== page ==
Burgundy (Bourgogne) is predominately known for Chardonnay and Pinot Noir. In fact, 80% of production goes into those to grapes, with most of the remaining effort going to the production of Gamay and a splash of white wines on the Aligoté grape.
In Burgundy there are 84 appellations and a total of 50.000 hectares of vines – with a further 20.000 hectares of vine in Beaujolais. Beaujolais is technically part of Burgundy, but is most commonly seen as a stand-alone region.
In terms of the largest wine growing regions in France Burgundy comes as number three – a position they share with Rhône and Loire. Languedoc-Roussillon is the largest (220.000 hectares) followed by Bordeaux (120.000 hectares).
Pinot Noir came with the Romans
Bourgogne Pinot Noir is in the hall of fame of French grapes. But did you know that it was actually the Romans that brought Pinot Noir to the region? That said, the Cistercian monks of Bourgogne had a lot to do with elevating the winemaking of great Pinot Noirs.
The monks believed hard work would bring them closer to God so they worked diligently to develop winemaking techniques and practices. Pinot Noir is a difficult grape to grow – one of the most difficult actually. The thin skin remains the main challenge.
Too much sun and you end up with sunburnt raisins. Too much water and you end up with rot and fungus. And at the same time, Pinot Noir is a low yielding grape. So, one can understand why the monks sought divine intervention.
Chardonnay – the native grape to Burgundy
Unlike Pinot Noir, Chardonnay is believed to have its native roots in Bourgogne. The grapes are believed to have been growing wild and cultivated in Burgundy for thousands of years.
Though once again it was the Cistercian monks that from the 11th century took it upon themselves to elevate Chardonnay winemaking. They did this in a surprisingly organized way, cataloguing the best vineyards. These special sites remain almost unchanged to this day.
Terroir is about climate, soil, terrain and tradition – or in another sense the “place” or “sense of place”. It is about feeling – when tasting a wine – you become transported to growing area, to the uniqueness of a wine region.
Bourgogne has a lot going for it in terms of diversity in terroir. Here a continental climate meets the Mediterranean climate - and soil types include everything from limestone, clay, gravel and sand, often separated by mere metres.
It is this rich diversity and generations of hard work that produce wines with a true sense of place: The crisp Chardonnays of Chablis and the oak-aged richer yet mineral and multi-layered Chardonnays of Côte de Beaune. As for Pinots the choices are unlimited and that it is only the beginning with the hallmarks from Côte de Nuit and Côte de Beaune.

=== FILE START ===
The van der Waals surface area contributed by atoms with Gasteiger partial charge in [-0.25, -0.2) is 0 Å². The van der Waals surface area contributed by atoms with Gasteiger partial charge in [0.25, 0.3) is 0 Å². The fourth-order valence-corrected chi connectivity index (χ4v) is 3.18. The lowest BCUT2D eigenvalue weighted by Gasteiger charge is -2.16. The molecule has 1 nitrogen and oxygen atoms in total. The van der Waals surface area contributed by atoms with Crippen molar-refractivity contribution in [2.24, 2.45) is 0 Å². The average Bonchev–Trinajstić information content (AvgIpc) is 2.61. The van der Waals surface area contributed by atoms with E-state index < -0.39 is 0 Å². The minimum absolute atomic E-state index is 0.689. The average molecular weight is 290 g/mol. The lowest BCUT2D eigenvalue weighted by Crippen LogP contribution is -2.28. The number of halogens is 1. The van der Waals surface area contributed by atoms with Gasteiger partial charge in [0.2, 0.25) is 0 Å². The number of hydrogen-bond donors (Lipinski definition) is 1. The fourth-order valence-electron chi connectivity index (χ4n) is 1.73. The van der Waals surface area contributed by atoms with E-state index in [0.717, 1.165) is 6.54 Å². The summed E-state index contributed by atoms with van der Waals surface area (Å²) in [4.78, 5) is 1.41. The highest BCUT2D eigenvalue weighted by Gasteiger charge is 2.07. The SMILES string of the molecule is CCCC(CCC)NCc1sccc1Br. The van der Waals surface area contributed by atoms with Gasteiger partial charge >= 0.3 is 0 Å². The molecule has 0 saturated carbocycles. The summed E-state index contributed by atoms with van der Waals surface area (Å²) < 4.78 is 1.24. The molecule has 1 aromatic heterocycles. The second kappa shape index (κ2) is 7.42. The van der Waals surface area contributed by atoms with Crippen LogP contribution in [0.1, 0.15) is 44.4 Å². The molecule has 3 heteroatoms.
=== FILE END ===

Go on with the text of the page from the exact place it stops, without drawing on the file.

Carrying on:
Main styles of Pinot Noir and Chardonnay
It is the diversity in terroir that make it possible to produce such distinct and diverse styles of wine, even if they are predominately made on just two grapes.
Chardonnay is most often produced in four styles: There is the Bourgogne Blanc, an unoaked easy to drink wine with indisputable notes of minerality and apple. Then there is the Chablis, also mostly unoaked but with leaner, lime-like mineral flavours. Wines in the Mâconnais styles are usually unoaked but with more tropical fruit-forward flavours (think melon and starfruit). And then there is the Côte de Beaune style that – because of the oak-aging – is richer adding sensations of fleshy yellow apple and tones of truffle, hazelnut and vanilla.
Pinot Noirs are more difficult to group. They are almost entirely aged on oak. To best appreciate and enjoy great Burgundy Pinot Noirs look for elegance, nuances and layers in the aroma. Young vintages can appear restrained so a bit of patience is recommended.
Enjoying Burgundy Pinot Noirs is travelling without a destination. Burgundy Pinots when compared to “New World” Pinots less bold, less in-your-face, more individual, and less fruity.
Beaujolais is located south of Burgundy. While technically classified as AOC Bourgogne, the grape variety (Gamay) and winemaking techniques and practices in Beaujolais are very different from its northern neighbours.
99% of Beaujolais vineyards are planted with the black grape Gamay. So, Beaujolais charters its own path and it is for this reason that we at WineJump have dedicated Beaujolais its own chapter. Take a wine trip in Beaujolais.
Century old viticultural centre of excellence and influence. A reference point for terroir-driven wines.What are the most popular grape varieties in Burgundy?
Chardonnay and Pinot Noir.What types of food works well with wines from Burgundy?
Chardonnays are for the sea, white meats and fatty cheeses. Pinot Noir for duck, casserole, grilled salmon and steak tartare.